Water Quality: Microplastics

FOSC sponsored a talk on microplastics on February 18, 2020 in response to the proposal to place synthetic turf on a section of Ellsworth Drive entitled “Microplastics in Tributaries to the Chesapeake Bay – including the Use of Synthetic Turf in Montgomery County”.


Dr. Jesse Meiller, environmental toxicologist and marine ecologist, professor American University, “Microplastics in Tributaries of the Chesapeake Bay”

Dr. Kathy Michels, neuroscientist and one of the founders of the FOSC


Dr. Meiller opened by asking the audience to think about how many things they use every day that are made of plastic or have plastic in them. The answer was stunning: plastics are pretty much everywhere, in everything, in our every day life.

Plastic production accelerated in the 1960s. Now over 300 million tons are produced annually. More than half the production is single-use plastic, which ends up as trash. An estimated 8 million metric tons of plastic waste goes into the ocean each year.

Almost all the research about plastic pollution has focused on oceans. However, as Dr. Meiller pointed out, plastics are produced on land and so have perhaps an even more powerful impact on fresh water.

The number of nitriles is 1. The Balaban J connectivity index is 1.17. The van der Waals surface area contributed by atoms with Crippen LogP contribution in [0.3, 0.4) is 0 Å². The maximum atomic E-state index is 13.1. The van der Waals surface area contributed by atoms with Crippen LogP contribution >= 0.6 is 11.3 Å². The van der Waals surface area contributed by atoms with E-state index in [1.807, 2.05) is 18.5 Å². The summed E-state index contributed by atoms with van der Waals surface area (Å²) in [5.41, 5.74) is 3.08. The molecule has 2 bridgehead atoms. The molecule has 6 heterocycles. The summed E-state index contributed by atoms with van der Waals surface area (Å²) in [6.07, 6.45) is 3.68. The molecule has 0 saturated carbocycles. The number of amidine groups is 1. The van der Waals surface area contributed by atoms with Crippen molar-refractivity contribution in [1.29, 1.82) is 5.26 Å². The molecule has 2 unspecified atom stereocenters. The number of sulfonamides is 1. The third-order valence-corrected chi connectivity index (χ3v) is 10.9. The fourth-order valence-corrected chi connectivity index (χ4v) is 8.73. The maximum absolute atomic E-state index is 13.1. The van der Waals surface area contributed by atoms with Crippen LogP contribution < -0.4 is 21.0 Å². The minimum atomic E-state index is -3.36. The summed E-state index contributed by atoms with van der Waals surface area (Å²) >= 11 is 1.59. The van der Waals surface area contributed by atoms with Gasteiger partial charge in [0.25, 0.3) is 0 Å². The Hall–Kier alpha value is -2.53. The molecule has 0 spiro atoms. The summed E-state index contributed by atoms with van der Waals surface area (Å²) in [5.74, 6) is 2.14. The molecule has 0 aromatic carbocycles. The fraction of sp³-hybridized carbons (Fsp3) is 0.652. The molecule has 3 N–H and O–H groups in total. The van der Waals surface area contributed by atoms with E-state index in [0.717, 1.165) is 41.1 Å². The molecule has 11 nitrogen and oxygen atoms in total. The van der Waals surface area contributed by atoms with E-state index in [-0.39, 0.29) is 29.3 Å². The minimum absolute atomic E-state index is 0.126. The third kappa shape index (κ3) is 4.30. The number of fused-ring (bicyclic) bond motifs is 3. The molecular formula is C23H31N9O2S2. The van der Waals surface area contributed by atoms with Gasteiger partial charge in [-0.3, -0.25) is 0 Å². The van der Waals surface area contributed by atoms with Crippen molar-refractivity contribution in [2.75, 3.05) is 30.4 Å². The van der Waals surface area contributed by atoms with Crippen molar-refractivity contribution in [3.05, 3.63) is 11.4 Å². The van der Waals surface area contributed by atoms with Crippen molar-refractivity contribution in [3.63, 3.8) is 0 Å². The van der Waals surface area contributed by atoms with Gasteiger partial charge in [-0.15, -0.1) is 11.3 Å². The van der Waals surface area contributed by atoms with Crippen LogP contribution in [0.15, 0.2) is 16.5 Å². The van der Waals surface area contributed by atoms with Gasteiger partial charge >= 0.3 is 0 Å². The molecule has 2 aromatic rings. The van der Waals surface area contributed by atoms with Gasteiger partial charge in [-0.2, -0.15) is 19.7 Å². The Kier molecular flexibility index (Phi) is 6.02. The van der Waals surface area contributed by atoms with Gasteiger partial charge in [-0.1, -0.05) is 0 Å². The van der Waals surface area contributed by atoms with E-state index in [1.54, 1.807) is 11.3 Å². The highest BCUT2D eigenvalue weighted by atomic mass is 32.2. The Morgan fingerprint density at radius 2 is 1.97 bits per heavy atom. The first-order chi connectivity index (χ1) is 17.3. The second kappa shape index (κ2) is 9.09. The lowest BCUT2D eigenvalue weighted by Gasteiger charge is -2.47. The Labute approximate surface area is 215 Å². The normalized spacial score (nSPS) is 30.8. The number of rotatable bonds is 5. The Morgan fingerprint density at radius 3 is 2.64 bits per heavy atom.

Her research is focused on the Chesapeake Bay Watershed, which has considerable scope for the study of land-water interaction because of its unusually large ratio of land to water.

She is studying the impact of microplastics, which are smaller than 5 millimeters in size. Examples are fibers (the most common, typically plastic strands from clothing), fragments of plastic items, foam (pieces of food containers and coffee cups), nurdles (plastic pellets usually used in manufacturing) and microbeads (in cosmetics and soaps). In contrast, macroplastics include plastic bags, bottles, and lids, among other items.

What has Dr. Meiller found in her field work? She has found microplastics in : (1) sediment and water samples from Rock Creek, the Anacostia River and the Potomac River; (2) the gastrointestinal tracts of catfish from the Anacostia and Potomac Rovers: and (3) biofilms in Baltimore Harbor. She noted the plastic microfibers she found in Nash Run, a tributary of the Anacostia River, are likely coming from laundry and synthetic turf. Also, microplastics appear to be concentrated around trash traps.

Microplastics have environmental and human health impacts. Small organisms can ingest them and the microplastics can be magnified up the food chain. More than 260 species are known to ingest microplastics. Potential effects on human health include skin irritation, respiratory problems, cardiovascular disease, digestive issues, reproductive effects or cancer.

Dr. Meiller stated that the next steps in her research will be to narrow down the sources of the microplastic pollutants she has observed and to better understand the interaction of the pollutants’ components.

–Anne Vorce, Water Quality Committee